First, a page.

Join Geopath President, Kym Frank, and Dylan Mabin, Senior Vice President of Product (also at Geopath) while we unpack the data around out of home advertising during social distancing.
For quick access to the FREE traffic tool mentioned in the interview, go here: https://travel.geopath.io/
And to have your questions answered by the Geopath team, email them at: geekOUT@geopath.org
As always, let's connect on LinkedIn where I am most active to answer your questions: https://www.linkedin.com/in/troweactual/
Andrea. Henley's very disappointed because until now she was the only live YouTube episode ever. Um, so I called her and broke the news that I didn't know we're going to be live. If I'd had an option, I would have said so many people just kept asking,
oh, it's so it's so weird. Like getting the link because it's done like a time delay. All right. Let's see post that there we post this here. It was Tim, Tim and I were talking earlier, Dylan, about the other associations globally are also struggling and some of them don't have an option. Like they don't, they can't pivot.
They just, it's just not an option for them. Cool. Um, are you guys cool if I record this on my computer as well, it will live on YouTube forever, but out of a, like, I think I have to ask you if it's okay. If that fire cordial. Go for it. That was good with that. Yes. All right. We'll record there now. Welcome to the out-of-home insider show.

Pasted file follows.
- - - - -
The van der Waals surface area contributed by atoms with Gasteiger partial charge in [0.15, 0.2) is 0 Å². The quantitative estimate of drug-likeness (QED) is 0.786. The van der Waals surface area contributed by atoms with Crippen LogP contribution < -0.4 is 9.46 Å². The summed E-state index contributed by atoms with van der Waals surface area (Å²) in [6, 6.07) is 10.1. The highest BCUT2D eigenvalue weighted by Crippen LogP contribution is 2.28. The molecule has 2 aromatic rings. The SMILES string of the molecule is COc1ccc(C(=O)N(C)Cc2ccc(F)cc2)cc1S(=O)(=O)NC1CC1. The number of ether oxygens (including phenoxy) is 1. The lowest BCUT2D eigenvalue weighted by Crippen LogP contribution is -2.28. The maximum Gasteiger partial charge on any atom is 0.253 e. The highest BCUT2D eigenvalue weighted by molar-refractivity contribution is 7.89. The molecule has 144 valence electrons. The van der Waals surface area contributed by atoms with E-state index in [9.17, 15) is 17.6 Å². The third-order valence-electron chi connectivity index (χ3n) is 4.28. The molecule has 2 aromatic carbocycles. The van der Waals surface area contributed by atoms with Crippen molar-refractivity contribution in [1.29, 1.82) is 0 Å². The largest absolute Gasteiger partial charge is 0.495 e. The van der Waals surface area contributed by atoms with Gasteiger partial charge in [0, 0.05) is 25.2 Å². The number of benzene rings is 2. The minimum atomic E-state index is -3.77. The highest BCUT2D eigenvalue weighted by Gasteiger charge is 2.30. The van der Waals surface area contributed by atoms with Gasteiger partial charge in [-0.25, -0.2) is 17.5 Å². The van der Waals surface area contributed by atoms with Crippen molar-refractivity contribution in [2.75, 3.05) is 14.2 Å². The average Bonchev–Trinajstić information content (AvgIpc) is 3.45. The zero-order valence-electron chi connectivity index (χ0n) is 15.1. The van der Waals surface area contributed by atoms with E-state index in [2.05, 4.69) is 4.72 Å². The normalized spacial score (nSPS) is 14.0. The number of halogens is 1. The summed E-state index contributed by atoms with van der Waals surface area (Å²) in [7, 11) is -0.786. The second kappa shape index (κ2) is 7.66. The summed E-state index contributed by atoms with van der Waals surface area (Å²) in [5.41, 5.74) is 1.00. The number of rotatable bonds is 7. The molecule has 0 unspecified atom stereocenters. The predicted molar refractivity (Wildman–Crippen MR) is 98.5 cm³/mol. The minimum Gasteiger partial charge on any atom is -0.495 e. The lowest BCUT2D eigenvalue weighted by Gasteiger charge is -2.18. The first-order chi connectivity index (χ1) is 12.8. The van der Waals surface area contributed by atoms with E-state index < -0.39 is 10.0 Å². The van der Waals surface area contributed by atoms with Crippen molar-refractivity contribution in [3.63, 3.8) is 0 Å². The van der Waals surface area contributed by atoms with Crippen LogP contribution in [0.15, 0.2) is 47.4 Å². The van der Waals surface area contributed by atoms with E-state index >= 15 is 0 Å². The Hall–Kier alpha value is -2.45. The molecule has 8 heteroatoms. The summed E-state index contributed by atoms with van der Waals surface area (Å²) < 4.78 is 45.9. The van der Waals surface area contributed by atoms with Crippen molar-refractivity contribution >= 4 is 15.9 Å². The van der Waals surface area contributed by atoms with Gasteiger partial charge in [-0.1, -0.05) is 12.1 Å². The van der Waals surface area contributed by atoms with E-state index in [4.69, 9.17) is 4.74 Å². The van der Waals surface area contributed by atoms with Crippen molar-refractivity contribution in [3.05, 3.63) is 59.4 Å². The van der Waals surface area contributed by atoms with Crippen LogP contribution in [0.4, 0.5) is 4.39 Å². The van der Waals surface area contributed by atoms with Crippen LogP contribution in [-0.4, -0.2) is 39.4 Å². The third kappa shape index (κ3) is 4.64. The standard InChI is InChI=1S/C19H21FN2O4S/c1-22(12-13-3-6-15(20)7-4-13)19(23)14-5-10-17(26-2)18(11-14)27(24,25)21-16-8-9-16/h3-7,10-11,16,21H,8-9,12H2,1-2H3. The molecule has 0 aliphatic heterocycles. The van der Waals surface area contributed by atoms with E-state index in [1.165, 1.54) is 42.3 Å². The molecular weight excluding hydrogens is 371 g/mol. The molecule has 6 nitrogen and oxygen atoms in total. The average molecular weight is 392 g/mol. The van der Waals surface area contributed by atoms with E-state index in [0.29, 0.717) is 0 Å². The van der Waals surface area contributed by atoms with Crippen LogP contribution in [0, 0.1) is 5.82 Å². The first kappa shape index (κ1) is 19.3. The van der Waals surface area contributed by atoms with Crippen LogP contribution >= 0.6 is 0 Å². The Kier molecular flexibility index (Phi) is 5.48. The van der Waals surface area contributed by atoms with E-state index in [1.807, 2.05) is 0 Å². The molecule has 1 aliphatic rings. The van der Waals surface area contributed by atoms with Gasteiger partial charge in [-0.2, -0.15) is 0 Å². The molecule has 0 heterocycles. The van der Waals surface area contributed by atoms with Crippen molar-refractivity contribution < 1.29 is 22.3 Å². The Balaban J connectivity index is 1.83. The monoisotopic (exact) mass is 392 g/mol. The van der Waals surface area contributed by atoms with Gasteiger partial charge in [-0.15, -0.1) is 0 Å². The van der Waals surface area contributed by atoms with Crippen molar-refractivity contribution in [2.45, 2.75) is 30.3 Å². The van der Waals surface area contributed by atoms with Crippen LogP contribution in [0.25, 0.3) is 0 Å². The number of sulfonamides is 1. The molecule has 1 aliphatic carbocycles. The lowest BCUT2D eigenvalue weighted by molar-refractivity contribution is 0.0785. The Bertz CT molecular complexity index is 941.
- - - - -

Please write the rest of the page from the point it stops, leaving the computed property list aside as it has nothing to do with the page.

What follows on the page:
I've got two very special guests with us today. Kim Frank president of geo path, Dylan Maybin, senior vice president of product at geo path. Kim Dylan. Thanks so much for being here. Thanks for having us, Tim. Thank you. Absolutely. So it's been a hot button issue. What happens to out of home when everyone is stuck inside and there's speculation, uh, you know, is traffic up, is traffic down?
What are the, what's the total impact to out of home? And you guys have been working on a lot of really important stuff and the audience members. In ways that we can help tell better stories without a home. Why was it so important for geo path to pivot from the current focus of developing out the platform that you have and start to look at an analyzes data?
Why was it, why was it a priority for you? Right. So we always provided predictive metrics. So forecasting metrics, looking forward to what we expect to see delivered from out of home advertising in the future. Right. Uh, in fact, we just released our new product, uh, as of Jan one, um, for official use as the new currency.